Renaissance Roadster Wins the 2017 Ridler Award

This year’s Ridler Award at the Detroit Autorama goes to the owner/builder team of Nancy and Buddy Jordan and Steve Frisbie with a reimagined 1933 Ford they call the Renaissance Roadster. Here’s a closer look. 

 

 

Renassiance Roadster, owned by Nancy and Buddy Jordan of Portland Oregon, was created by noted builder Steve Frisbie and his staff at Steve’s Auto Restorations, also of Portland. Working from a complete design theme developed by Steve and co-designer Chris Ito, the SAR team built the car virtually from scratch: Except for the engine, transmission, and a few other mechanical components, nearly every component is hand-built and unique to this car. The painstaking construction and obsessive attention to detail were rewarded with the 2017 Ridler Award, one of the top honors in the custom car world. Below are just a few of the Renassiance Roadster’s noteworthy features.

 

A 1933 Ford in inspiration only, the Renassiance Roadster wears a completely hand-formed body in .063-inch 3003 aluminum alloy. The grille shell, bumpers, hinges, metal trim, glass frames, and wheels—essentially, everything you can see here and lots of things you can’t—are scratchbuilt as well. That includes the unique headlamp buckets, which were fabricated to house modified 1934 Chrysler lenses and contemporary HID halo lighting. The chassis, fabricated in .1875-in. steel plate and 1.5-in. round tubing, carries split-beam independent suspension in front and Mustang-based independent suspension in the rear.

 

Tucked away in the sleek, tight engine room is an all-aluminum 427 CID Chevy big-block V8 that has been sanded and polished until virtually flawless. The oil pan, valve covers, air cleaner assembly, and beltless water pump are all custom CNC billet pieces by SAR, and the GM 4L60 automatic transmission has also been given the smoothing and detailing treatment.

 

The entire cabin is handcrafted, from the CNC-machined pedals and steering column to the unique instrument dials. The custom-built seats and interior door panels were covered in red and black leather by Dan’s Auto Upholstery of Portland, Oregon.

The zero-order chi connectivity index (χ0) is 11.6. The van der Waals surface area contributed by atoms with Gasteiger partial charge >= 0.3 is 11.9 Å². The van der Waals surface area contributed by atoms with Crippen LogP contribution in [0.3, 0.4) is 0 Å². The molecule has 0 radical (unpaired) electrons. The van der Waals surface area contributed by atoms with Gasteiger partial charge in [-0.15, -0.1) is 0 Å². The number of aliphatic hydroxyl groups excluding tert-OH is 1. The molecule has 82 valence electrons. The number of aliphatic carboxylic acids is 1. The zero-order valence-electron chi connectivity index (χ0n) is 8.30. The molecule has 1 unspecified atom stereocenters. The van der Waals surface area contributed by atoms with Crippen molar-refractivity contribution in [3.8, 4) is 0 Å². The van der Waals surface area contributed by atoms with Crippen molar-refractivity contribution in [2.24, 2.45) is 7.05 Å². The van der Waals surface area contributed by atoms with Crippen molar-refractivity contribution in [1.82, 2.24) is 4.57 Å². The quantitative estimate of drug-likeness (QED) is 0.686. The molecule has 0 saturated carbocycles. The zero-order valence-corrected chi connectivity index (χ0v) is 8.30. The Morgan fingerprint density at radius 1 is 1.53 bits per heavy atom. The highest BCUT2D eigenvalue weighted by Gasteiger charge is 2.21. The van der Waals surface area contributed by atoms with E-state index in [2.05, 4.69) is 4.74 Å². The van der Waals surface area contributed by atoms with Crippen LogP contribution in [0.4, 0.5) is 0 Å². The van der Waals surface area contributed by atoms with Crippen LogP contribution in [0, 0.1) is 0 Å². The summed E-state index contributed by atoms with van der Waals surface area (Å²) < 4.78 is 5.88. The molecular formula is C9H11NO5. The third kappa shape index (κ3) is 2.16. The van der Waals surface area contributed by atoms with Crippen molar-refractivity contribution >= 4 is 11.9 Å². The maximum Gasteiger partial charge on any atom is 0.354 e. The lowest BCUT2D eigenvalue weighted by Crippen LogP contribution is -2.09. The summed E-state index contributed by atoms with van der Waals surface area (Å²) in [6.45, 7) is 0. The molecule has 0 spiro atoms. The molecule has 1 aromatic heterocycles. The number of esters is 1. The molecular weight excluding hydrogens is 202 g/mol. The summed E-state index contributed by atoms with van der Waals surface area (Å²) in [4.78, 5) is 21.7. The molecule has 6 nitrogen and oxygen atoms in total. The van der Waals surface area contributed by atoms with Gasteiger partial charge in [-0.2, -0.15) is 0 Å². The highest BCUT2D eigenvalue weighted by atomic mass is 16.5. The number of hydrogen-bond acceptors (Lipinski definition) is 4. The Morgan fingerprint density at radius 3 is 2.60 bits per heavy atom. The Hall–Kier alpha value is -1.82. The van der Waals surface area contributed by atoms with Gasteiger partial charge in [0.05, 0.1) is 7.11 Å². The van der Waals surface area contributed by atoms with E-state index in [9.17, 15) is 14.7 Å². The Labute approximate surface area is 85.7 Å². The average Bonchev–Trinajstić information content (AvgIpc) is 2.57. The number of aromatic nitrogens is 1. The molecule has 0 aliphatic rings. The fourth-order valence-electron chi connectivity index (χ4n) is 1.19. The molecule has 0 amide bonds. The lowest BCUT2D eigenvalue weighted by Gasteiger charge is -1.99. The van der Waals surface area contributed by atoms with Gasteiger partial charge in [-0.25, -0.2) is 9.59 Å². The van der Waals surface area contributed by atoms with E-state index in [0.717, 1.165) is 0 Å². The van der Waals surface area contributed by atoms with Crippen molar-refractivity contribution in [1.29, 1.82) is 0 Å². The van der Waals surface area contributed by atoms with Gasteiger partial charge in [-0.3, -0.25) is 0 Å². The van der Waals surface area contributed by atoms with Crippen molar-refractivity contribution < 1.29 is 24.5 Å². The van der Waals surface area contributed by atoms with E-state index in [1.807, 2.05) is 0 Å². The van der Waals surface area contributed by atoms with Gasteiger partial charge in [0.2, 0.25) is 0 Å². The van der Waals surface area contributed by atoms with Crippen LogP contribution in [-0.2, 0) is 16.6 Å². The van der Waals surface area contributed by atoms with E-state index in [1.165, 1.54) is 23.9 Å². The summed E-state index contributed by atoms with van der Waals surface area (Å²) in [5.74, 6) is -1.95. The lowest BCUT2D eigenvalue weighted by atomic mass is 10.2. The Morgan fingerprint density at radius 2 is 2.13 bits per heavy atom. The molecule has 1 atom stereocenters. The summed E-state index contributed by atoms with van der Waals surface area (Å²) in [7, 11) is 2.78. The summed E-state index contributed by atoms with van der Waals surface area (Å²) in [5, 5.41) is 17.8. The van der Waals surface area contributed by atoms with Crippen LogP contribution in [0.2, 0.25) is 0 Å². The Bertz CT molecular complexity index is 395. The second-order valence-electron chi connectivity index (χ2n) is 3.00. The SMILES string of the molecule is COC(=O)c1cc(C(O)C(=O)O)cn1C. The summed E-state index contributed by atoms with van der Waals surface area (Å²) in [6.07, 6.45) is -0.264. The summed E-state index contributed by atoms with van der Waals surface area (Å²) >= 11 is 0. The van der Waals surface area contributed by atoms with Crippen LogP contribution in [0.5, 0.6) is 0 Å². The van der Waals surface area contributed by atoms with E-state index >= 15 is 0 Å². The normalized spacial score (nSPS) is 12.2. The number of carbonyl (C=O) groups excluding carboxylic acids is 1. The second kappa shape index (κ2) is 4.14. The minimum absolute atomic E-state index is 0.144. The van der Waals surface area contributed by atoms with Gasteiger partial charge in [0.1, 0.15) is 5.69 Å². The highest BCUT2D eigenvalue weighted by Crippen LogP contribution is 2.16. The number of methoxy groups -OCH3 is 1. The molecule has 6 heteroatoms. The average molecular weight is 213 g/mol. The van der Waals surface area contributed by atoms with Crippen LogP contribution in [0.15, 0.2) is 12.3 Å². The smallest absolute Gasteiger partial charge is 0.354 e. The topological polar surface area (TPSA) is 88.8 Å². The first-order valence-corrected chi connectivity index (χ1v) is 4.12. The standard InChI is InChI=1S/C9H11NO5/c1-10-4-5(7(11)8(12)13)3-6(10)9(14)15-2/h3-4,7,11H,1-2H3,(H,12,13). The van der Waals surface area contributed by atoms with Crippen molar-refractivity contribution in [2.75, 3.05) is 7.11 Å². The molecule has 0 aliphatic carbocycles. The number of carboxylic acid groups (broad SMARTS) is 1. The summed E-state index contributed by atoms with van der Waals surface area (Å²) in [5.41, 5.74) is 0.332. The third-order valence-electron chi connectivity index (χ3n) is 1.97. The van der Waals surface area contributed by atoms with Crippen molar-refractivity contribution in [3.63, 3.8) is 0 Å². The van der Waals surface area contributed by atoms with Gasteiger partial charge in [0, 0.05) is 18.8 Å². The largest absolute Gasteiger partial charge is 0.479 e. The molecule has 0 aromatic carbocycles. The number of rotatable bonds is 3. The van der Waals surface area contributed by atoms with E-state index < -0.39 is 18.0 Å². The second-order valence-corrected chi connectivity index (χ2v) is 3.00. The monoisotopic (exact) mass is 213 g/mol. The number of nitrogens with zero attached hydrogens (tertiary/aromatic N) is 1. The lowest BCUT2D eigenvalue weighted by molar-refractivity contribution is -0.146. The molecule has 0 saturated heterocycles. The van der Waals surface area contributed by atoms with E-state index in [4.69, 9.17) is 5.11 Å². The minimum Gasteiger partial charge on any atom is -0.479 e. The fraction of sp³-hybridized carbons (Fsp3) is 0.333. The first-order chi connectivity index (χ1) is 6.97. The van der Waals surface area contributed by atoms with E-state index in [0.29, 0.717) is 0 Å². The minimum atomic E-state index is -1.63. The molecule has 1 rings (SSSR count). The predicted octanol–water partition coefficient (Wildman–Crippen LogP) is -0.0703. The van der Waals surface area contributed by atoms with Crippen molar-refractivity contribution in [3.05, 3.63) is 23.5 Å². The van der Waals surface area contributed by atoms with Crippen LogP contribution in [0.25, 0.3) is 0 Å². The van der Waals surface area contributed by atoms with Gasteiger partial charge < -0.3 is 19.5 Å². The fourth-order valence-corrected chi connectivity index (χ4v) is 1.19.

The rear suspension is loosely based on a Ford Mustang IRS setup with CNC-sculpted control arms and halfshafts and a styled differential cover. Disc brakes are Wilwood on all four corners with custom mounts and backing plates.

 

Among the many .distinctive design features are these hood cutouts, which are ornamented on each side with a bold slash of bright metal trim. Plating and polishing were performed by Advanced Plating and Sherm’s Custom Plating. The two-tone red and dark cherry metallic paint is a special brew of GM and Tesla colors.

 

12 thoughts on “Renaissance Roadster Wins the 2017 Ridler Award

  1. Jeeze, I don’t know Bill….I’m sure it’s top notch in build quality, but IMO, it’s too busy and those WHEELS! The engine air cleaner assemblies always seem to dissapoint me.

    I would seriously like a more stock looking ’33 with perfect fit and finish and less circus like wheels….but I guess that’s not what this year’s Riddler is about.

    • I don’t care for the wheels, either. I’m a traditionalist, especially for cars of this vintage. But the designers love them. They can’t make the wheels large enough.

  2. I agree, the circus wheels are ugly. And way too big.
    And another (sudo) Ford with a Chevy motor in it. How generic.
    Although I don’t care for black and red, the fit, finish and attention to detail is very evident even in the pictures.
    Are any of the Riddler nominees drivable?

  3. I, too, thought “Prowler” at first glance. Certainly well done, but not my cup of tea.
    Lots of money and labor for something which doesn’t appear that different. DO like the gold finish on the engine, though! That’s different! The wheels, though nothing I would choose, are again “different”. I hope the owner gets sufficient enjoyment from his ride to justify the investment. I guess that’s all that matters in the end.

  4. The Ridler award criteria are deliberately designed to minimize matters of subjective taste and emphasize build quality, integration, execution, creativity, etc. The most beautiful car is not the most original nor the most demanding in construction, and beauty is in the eye of the beholder. McG

  5. I would like to see it in daylight without the thousand pinpoints of light shining down on all surfaces and breaking up the lines. I like the look of it but wonder how many of the front panels are easily removable. It’s just an expensive piece of art if you can’t service the engine.

    The variety of Ridler contenders is a bit like living in Sweden. Sure, you’re surrounded by a bevy of beautiful blondes, but you hunger for a brunette Spaniard. If you’re that creative, build me something post-1970.

  6. Well, when the style heads off in a completely different direction in a few years, this one will be a great chronicle of what people are doing today. Kind of like so many of the Ridler winners of the past, which are terrific examples of what people don’t do to cars any more.

  7. The car itself looks ok. But clearly it is a piece of art, not a driver. ad yes I too deplore the stupid wheels.
    But to me a car that is not a driver is not a car. And all the chrome will never be practical [or safe] on a car that is driven.

  8. Sly Stone said it best, “Diffrent strokes for diffrent folks.” Just not my stroke.

Comments are closed.